A light microscope works like a refracting telescope except that the object is very close to the objective lens. An object to be studied, for example a tiny organism so small it looks like just a dot, is put on a slide, which is usually a flat piece of glass. The clips on the microscope's flat stage hold the slide in place. The stage can be adjusted to add more light. It also moves to allow different layers of the object to be in focus. The user looks through the microscope eyepiece. A mirror at the bottom of the microscope reflects light rays up to the object through a hole in the stage. Objective lenses magnify the image which is made even larger when it is seen through the eyepiece lenses. Some light microscopes are actually digital cameras, made to photograph small things but having no eyepiece.
Many microscopes, often used in colleges and high schools, normally have a top magnification of 40x with the option of having 4x and 8x. This lets the microscope show basic cells and other items. Others can magnify hundreds of times, or thousands.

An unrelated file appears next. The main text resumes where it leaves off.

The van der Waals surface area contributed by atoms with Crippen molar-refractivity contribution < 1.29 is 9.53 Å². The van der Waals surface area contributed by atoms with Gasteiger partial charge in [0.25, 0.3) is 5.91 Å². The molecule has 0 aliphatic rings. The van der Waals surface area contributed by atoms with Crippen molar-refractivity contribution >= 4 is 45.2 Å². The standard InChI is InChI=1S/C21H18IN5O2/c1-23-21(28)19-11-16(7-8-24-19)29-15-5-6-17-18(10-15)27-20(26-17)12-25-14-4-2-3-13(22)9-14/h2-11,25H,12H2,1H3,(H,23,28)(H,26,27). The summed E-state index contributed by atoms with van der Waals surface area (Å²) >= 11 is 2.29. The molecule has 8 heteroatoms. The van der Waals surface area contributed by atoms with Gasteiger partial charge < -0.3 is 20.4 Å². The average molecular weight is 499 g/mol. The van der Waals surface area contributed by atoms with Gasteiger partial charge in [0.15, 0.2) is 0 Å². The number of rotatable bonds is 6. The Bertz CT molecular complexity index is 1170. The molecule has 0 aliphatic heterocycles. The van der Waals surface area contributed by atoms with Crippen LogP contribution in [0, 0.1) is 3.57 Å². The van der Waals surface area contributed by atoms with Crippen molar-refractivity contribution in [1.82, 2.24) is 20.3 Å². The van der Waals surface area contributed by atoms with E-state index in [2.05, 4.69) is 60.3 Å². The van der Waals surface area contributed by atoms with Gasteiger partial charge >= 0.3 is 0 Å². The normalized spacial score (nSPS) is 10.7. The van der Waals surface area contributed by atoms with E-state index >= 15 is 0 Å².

All modern optical microscopes designed for viewing samples by transmitted light share the same basic components of the light path, listed here in the order the light travels through them. Also almost all microscopes have the same 'structural' components:
- Ocular lens (eyepiece) (1)
- Objective turret or Revolver or Revolving nose piece (to hold multiple objective lenses) (2)
- Objective (3)
- Focus wheel to move the stage (4 – coarse adjustment, 5 – fine adjustment)
- Frame (6)
- Light source, a light or a mirror (7)
- Diaphragm and condenser lens (8)
- Stage (to hold the sample) (9)
These entries are numbered according to the image on the right.
- Antique Microscopes.com A collection of early microscopes
- Historical microscopes, an illustrated collection with more than 3000 photos of scientific microscopes by European makers (German)
- The Golub Collection, A collection of 17th through 19th Century microscopes, including extensive descriptions
- Molecular Expressions, concepts in optical microscopy
- Online tutorial of practical optical microscopy
- Antonie van Leeuwenhoek: father of microscopy and microbiology